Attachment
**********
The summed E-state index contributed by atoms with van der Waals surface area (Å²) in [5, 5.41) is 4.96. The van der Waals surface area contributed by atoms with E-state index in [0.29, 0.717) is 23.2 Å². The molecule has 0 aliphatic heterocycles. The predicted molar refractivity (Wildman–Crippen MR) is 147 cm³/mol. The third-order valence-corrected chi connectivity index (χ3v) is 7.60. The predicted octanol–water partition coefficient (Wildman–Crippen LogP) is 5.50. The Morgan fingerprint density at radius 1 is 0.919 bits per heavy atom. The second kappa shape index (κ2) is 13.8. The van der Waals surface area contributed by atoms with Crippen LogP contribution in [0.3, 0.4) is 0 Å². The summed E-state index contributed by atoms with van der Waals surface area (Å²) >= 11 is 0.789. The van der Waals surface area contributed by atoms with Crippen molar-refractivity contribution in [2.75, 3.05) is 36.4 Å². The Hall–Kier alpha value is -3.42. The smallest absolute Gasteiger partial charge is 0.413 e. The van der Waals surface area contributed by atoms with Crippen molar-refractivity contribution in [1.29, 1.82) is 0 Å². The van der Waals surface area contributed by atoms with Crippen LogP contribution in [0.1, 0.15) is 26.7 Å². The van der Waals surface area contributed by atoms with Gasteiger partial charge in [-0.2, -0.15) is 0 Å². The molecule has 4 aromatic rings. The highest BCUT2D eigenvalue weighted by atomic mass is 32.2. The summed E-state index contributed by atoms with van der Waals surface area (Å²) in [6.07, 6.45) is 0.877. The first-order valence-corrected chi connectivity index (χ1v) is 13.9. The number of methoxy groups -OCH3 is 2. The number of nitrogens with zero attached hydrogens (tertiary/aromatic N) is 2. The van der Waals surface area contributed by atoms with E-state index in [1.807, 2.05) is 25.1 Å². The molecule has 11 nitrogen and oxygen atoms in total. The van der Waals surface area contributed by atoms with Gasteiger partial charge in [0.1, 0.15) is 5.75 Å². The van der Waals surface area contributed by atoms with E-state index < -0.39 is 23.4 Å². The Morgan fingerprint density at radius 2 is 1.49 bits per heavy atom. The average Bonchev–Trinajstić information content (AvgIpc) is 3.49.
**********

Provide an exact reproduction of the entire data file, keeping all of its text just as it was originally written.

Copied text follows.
The summed E-state index contributed by atoms with van der Waals surface area (Å²) in [5, 5.41) is 4.96. The van der Waals surface area contributed by atoms with E-state index in [0.29, 0.717) is 23.2 Å². The molecule has 0 aliphatic heterocycles. The predicted molar refractivity (Wildman–Crippen MR) is 147 cm³/mol. The third-order valence-corrected chi connectivity index (χ3v) is 7.60. The predicted octanol–water partition coefficient (Wildman–Crippen LogP) is 5.50. The Morgan fingerprint density at radius 1 is 0.919 bits per heavy atom. The second kappa shape index (κ2) is 13.8. The van der Waals surface area contributed by atoms with Crippen LogP contribution in [0.3, 0.4) is 0 Å². The summed E-state index contributed by atoms with van der Waals surface area (Å²) >= 11 is 0.789. The van der Waals surface area contributed by atoms with Crippen molar-refractivity contribution in [2.75, 3.05) is 36.4 Å². The Hall–Kier alpha value is -3.42. The smallest absolute Gasteiger partial charge is 0.413 e. The van der Waals surface area contributed by atoms with Crippen molar-refractivity contribution in [1.29, 1.82) is 0 Å². The van der Waals surface area contributed by atoms with Crippen LogP contribution in [0.1, 0.15) is 26.7 Å². The van der Waals surface area contributed by atoms with Gasteiger partial charge in [-0.2, -0.15) is 0 Å². The molecule has 4 aromatic rings. The highest BCUT2D eigenvalue weighted by atomic mass is 32.2. The summed E-state index contributed by atoms with van der Waals surface area (Å²) in [6.07, 6.45) is 0.877. The first-order valence-corrected chi connectivity index (χ1v) is 13.9. The number of methoxy groups -OCH3 is 2. The number of nitrogens with zero attached hydrogens (tertiary/aromatic N) is 2. The van der Waals surface area contributed by atoms with E-state index in [1.807, 2.05) is 25.1 Å². The molecule has 11 nitrogen and oxygen atoms in total. The van der Waals surface area contributed by atoms with Gasteiger partial charge in [0.1, 0.15) is 5.75 Å². The van der Waals surface area contributed by atoms with E-state index < -0.39 is 23.4 Å². The Morgan fingerprint density at radius 2 is 1.49 bits per heavy atom. The average Bonchev–Trinajstić information content (AvgIpc) is 3.49.